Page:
As an investor, I can certainly say that this move will make Jamaican-focused tech companies less competitive and less attractive for investment. It seems quite hypocritical for this to happen at a time when the government and the IMF are telling the Jamaican people that their main focus is on growing the economy.

Similarly, I hope that Jamaicans take a stand and tell their representatives that they won't tolerate discrimination of their data; that blocking traffic an ISP feels is "competitive" is unacceptable; that without treating all data the same, true innovation will be stifled just when we're starting to see great progress in Jamaica.

Safe deployment on App Engine

In a previous article I wrote about the need to update your Datastore indexes on App Engine before deploying code that relies on them. To simplify the deployment process, I put together a script that waits for your indexes to be built before deploying new code.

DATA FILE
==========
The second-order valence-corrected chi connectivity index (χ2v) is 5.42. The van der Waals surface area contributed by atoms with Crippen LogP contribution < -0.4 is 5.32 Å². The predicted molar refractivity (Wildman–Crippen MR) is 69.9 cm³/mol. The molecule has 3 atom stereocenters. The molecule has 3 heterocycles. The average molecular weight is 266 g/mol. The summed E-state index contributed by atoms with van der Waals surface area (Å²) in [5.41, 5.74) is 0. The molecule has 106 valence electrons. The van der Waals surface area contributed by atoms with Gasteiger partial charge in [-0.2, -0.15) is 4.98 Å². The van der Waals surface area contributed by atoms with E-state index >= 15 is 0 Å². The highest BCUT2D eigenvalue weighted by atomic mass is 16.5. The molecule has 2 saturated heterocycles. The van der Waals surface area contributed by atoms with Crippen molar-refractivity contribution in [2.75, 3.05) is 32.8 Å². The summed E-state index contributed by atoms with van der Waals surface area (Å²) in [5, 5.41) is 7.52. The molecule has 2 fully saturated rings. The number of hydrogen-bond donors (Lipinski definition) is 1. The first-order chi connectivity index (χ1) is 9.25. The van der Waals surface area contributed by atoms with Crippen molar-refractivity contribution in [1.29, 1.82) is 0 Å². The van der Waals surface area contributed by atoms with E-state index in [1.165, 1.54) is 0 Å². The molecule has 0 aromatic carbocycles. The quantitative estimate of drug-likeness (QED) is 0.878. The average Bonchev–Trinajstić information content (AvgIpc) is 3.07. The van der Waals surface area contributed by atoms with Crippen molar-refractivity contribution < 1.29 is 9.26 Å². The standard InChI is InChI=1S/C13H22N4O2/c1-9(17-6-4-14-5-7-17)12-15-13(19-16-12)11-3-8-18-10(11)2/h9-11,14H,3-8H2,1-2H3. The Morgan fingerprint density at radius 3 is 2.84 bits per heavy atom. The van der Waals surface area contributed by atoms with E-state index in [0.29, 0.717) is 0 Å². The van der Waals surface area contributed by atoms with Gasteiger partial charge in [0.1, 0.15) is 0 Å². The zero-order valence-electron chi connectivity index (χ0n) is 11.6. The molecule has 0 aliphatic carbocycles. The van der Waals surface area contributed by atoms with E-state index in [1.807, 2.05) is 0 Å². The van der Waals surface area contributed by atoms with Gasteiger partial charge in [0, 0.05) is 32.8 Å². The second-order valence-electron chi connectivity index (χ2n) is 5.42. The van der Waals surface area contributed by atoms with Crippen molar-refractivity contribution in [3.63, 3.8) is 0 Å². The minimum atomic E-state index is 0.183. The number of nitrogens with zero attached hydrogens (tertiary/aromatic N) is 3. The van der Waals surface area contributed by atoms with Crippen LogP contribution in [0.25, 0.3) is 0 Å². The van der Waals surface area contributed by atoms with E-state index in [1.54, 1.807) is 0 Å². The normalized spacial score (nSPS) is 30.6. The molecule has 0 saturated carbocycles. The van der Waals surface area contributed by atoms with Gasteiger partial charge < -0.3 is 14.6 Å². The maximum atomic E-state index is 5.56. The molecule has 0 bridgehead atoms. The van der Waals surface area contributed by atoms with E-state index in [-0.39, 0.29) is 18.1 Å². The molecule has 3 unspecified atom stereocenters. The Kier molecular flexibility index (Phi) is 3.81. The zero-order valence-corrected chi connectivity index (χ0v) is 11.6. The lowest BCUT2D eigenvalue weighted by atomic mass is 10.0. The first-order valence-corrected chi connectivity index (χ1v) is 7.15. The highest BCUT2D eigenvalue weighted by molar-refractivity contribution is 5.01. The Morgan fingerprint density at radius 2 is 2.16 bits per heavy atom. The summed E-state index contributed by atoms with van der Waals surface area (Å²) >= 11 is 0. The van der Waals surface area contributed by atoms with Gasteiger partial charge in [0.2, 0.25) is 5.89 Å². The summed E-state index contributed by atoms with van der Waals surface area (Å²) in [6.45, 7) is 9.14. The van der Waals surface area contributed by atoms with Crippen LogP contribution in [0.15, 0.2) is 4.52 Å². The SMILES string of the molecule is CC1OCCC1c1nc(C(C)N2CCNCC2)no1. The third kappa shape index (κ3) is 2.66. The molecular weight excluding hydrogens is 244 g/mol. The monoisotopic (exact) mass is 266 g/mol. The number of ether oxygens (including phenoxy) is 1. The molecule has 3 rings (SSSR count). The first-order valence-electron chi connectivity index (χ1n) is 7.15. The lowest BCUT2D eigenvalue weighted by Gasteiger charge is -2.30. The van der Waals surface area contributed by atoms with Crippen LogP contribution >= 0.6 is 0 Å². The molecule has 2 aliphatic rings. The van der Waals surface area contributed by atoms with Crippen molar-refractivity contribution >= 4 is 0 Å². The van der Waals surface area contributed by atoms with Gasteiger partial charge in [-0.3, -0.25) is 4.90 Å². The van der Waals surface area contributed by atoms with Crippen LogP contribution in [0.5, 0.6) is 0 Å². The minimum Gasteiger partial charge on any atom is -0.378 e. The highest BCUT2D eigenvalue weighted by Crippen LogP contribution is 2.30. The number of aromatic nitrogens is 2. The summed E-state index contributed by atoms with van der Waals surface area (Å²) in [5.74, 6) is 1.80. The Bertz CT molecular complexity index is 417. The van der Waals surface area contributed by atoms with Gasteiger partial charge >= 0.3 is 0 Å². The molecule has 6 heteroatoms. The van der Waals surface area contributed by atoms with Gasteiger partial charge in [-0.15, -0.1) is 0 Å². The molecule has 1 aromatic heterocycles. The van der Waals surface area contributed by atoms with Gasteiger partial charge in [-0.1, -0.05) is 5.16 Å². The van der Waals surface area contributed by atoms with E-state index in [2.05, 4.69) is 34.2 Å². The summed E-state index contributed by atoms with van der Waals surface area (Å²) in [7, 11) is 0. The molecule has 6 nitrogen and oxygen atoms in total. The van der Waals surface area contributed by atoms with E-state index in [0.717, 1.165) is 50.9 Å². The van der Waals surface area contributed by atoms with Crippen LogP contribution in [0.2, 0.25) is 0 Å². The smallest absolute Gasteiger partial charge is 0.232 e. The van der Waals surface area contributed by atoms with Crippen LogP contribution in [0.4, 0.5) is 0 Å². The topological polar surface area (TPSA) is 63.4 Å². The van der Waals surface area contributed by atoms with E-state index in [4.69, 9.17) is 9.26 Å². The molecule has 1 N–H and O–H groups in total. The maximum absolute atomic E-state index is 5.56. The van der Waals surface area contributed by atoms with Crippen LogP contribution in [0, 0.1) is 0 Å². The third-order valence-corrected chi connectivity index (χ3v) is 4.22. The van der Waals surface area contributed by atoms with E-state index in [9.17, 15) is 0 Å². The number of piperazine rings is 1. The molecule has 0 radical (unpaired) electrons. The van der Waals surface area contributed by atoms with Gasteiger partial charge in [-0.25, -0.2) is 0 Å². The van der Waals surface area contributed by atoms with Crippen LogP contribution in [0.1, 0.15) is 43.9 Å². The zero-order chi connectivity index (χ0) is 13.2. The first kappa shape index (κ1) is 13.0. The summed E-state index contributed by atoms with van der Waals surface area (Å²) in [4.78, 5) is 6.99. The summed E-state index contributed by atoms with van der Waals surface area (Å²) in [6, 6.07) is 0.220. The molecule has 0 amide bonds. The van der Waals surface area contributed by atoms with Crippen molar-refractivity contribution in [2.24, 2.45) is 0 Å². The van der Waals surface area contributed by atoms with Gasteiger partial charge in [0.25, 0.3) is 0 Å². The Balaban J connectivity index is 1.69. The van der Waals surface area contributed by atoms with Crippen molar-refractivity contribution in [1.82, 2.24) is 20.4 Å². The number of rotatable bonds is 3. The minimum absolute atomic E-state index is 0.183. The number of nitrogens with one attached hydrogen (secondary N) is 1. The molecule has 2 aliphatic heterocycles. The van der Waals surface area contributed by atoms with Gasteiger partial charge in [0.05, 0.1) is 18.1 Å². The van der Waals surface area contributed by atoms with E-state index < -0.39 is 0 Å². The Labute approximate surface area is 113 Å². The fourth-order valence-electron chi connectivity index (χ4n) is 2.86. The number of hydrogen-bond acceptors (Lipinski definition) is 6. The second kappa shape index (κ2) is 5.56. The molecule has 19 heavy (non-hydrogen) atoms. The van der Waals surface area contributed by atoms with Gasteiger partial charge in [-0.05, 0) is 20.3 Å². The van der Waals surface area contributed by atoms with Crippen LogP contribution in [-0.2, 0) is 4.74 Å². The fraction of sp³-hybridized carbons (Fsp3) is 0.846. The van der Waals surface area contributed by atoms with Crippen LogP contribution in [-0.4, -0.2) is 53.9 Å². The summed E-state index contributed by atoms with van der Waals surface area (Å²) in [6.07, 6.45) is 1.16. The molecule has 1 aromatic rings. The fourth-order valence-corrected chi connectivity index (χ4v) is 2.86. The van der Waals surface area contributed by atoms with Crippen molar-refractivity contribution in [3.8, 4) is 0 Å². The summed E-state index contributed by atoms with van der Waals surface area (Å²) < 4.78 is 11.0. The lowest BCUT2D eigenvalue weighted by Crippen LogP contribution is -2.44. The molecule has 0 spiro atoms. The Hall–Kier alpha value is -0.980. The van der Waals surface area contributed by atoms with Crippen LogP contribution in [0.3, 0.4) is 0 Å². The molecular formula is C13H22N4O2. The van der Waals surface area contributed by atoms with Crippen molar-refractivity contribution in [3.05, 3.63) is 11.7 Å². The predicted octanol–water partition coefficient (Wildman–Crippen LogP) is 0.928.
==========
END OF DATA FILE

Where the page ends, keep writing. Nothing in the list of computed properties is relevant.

#!/usr/bin/env python

# Need to import and fix the sys path before importing other things.
import remote_api_shell  

import time

from google.appengine.api import datastore_admin  
from google.appengine.ext.remote_api import remote_api_stub  
from import appengine_rpc

APP_ID = 'your-app-id'

def configure_remote_api():  
  def auth_func():
    return ('', 'your.application.specific.password')

      APP_ID, '/_ah/remote_api', auth_func,
      servername='' % APP_ID,
      save_cookies=True, secure=False,

def main():  
  print 'Checking indexes...'


  interval = 10  # seconds.
  building = True

  while building:
    # Start with a fresh run: maybe we're done building?
    building = False

    for index in datastore_admin.GetIndices('s~%s' % APP_ID):
      # If any single index is building, we're not done.
      # Sleep for a bit and then this cycle should repeat.
      if not index.has_state() or index.state() != index.READ_WRITE:
        building = True
        print 'Indexes are still building... Waiting %s seconds.' % interval

  print 'All indexes are up to date.'